Whether you live in Waynedale or have simply passed through on Old Trail Road, it’s hard to miss the changes slowly taking place on the church building at the Prairie Grove Cemetery.
First, a bit of history—Built in the 1850s on ground that was for many years part of Miami Indian Chief Richardville’s estate granted to him by way of the 1818 Treaty at St. Mary’s, the land eventually came into the hands of landowner Richard Beck. The church was one of several in Allen County of similar construction, built by the United Brethren in Christ denomination, who, in 1855, purchased this particular one-acre parcel of land from Beck for $1. In keeping with the United Brethren mandate that the construction be simple and the seats free of charge, this one-room structure was home to countless services, where the rafters rang with lively praise and circuit-riding preachers proclaimed the undiluted gospel of God’s redemptive love for His creation.
Eventually, in 1913, the Cemetery Association bought the church and land from the United Brethren for $100. And through the years, the Prairie Grove Chapel was the birthplace of several church groups, including Avalon Missionary Church. Many people have fondly commented on their “precious memories” of this beloved edifice.
Just after midnight on Wednesday, March 26, 2008 a fire was set in the rear of the church.
Fort Wayne Firefighters responded to the call. They found smoke and fire coming from the first floor of the church. The firefighters used an aggressive interior attack and had the fire under control within 19 minutes.
The blaze caused heavy fire damage to the interior of the building, which housed the chapel, and the exterior wall, and heavy smoke damage to the entire structure.
Tom Rodak, President of the Prairie Grove Cemetery Association, said someone apparently broke a window out of the rear of the building, climbed in, opened the door (possibly to let in other conspirators) and started the blaze.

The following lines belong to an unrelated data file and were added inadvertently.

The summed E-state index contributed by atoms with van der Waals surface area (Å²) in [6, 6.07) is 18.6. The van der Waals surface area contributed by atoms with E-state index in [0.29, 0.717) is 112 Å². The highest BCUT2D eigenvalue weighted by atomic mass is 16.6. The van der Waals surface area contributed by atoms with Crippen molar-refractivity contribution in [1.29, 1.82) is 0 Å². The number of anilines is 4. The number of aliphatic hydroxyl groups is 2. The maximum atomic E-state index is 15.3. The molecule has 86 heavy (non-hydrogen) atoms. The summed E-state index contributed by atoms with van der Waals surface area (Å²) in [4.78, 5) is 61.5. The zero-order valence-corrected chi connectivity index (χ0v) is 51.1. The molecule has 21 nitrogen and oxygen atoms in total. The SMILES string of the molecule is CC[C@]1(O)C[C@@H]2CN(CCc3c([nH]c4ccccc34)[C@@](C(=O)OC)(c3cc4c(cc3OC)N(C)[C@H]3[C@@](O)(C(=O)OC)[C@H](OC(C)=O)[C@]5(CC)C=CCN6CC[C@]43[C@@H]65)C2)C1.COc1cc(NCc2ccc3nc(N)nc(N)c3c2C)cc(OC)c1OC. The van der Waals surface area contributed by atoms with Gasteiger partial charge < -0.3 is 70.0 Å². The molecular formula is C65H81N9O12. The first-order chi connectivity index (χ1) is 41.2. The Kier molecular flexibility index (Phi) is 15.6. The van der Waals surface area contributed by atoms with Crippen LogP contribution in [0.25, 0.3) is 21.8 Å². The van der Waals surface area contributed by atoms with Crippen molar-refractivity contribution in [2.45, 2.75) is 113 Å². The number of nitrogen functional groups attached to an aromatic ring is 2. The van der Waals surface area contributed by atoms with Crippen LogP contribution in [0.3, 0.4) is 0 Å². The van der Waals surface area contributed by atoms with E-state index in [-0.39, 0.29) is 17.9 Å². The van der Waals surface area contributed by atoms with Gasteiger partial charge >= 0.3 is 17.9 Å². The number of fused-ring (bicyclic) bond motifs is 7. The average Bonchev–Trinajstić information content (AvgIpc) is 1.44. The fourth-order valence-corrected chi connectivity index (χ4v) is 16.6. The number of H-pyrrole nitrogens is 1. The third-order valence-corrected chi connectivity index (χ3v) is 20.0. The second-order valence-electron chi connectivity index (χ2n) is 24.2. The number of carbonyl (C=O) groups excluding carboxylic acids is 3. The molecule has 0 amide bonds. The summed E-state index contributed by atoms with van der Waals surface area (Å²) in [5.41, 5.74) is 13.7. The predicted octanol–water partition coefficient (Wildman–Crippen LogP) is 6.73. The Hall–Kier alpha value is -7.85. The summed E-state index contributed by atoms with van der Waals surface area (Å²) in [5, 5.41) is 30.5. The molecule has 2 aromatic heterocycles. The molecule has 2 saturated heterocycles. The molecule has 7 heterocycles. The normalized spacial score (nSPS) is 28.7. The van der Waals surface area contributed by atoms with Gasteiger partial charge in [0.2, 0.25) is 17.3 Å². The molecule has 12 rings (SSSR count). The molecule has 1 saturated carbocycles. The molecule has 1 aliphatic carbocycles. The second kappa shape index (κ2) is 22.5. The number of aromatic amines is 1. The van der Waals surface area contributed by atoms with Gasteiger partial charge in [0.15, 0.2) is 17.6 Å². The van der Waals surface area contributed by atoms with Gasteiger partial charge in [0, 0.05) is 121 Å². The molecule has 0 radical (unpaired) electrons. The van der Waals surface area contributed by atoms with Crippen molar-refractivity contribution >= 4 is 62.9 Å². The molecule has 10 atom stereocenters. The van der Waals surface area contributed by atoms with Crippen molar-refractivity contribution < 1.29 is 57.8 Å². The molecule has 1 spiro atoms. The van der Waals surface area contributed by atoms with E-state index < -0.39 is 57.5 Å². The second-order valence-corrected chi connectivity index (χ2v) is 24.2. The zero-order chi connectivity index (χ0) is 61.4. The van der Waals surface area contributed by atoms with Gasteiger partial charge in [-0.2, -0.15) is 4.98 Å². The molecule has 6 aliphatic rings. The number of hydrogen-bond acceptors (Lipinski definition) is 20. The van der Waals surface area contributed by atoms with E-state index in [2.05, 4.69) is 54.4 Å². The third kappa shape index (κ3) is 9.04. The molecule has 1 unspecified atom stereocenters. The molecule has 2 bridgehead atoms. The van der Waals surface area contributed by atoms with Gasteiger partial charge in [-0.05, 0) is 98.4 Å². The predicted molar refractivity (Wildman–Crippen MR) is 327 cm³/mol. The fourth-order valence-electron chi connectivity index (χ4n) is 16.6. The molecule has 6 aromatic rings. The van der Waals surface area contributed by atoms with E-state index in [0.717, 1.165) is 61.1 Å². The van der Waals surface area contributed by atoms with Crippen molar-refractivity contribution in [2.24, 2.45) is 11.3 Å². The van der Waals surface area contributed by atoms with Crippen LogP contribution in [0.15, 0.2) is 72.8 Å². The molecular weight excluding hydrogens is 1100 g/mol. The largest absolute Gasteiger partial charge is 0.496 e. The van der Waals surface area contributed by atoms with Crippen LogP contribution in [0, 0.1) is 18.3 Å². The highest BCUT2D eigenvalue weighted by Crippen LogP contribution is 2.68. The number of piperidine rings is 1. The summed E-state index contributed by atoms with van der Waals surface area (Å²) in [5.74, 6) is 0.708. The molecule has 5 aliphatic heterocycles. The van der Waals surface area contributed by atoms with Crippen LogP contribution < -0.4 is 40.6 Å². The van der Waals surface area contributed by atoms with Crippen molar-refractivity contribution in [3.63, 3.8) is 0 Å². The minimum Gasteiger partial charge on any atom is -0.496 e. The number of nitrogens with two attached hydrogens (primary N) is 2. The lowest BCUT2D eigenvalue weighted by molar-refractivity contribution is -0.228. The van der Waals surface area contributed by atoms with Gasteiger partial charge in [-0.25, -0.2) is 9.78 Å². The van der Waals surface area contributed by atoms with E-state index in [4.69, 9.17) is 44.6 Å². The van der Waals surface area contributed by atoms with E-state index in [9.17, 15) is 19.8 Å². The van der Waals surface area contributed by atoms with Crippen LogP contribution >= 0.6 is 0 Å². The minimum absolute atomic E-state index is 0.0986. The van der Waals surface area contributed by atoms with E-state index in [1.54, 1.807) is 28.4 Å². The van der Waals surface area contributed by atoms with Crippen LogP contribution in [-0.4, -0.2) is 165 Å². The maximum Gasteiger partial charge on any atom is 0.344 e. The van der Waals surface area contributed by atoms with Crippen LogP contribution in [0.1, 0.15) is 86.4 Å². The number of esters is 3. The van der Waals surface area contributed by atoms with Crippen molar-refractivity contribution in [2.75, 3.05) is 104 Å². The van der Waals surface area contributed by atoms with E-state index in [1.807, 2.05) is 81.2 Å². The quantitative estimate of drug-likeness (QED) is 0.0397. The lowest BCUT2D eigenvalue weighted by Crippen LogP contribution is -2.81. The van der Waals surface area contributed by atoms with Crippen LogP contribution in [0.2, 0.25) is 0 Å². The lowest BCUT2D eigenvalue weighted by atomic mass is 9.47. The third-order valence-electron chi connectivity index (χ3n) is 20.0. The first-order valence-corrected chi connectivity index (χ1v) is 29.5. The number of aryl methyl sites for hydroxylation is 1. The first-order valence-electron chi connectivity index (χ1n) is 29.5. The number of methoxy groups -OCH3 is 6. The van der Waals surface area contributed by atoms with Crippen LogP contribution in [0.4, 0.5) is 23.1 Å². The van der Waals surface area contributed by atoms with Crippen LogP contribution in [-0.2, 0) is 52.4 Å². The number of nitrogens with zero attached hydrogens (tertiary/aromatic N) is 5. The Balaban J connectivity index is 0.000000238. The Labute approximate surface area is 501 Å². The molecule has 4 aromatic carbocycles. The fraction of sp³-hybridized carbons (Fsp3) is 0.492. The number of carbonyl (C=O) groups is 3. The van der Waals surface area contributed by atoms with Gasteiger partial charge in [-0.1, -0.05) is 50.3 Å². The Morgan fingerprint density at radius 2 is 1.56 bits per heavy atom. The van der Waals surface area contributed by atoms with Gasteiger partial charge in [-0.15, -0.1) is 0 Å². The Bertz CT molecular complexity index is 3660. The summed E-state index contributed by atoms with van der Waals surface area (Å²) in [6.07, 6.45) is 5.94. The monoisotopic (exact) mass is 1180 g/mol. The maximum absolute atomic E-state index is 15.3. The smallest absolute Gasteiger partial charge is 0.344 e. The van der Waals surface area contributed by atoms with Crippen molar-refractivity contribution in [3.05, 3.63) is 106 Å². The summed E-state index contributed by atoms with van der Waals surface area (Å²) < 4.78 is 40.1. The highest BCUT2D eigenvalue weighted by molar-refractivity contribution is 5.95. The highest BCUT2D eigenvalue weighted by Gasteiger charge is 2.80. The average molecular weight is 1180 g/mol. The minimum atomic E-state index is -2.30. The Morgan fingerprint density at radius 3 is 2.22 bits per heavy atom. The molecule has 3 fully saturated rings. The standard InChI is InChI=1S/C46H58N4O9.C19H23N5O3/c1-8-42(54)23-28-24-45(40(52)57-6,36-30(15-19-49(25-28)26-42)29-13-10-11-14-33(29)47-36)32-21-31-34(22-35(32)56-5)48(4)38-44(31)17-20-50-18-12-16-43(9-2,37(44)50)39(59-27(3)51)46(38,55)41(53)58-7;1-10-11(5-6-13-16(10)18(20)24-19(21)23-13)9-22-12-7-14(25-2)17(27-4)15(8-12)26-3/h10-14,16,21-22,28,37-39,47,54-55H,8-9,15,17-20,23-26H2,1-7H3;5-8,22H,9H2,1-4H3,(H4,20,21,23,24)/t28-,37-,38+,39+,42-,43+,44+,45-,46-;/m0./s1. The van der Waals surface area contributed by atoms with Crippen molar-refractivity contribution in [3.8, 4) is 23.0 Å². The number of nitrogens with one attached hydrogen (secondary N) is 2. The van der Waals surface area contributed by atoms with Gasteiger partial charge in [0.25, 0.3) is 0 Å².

Homer Hoke, Treasurer of the association mentioned that the church was insured but he wasn’t sure if the compensation would be enough to cover the necessary repairs.
News of the arson fire prompted many inquiries from the public expressing concern for the chapel’s future and much appreciated offers of help. The church is about 159 years old! As a pre-Civil War structure, she’s earned her right to stay, is worthy of a facelift, and her restoration is well under way. The first phase included replacing the roof and removing the chimney and the carpet. The further intent is to restore her as historically close to her original condition as is feasibly possible. Realtor and Waynedale native, Glenn Ellenberger, has graciously stepped up to use his restorative expertise in overseeing the project and supervising the band of volunteers who are providing much of the hands-on effort, but more volunteers are needed. This promises to be a costly endeavor, and designated funds are limited. Any contributions from the public would be greatly appreciated!
Eventually, the cemetery would like to produce a collection of firsthand accounts of the history of the chapel. They are requesting any historical information that the public may have as a tribute to a simpler time and the timeless message that was proclaimed there.
Glenn Ellenberger can be contacted at 760-7194.
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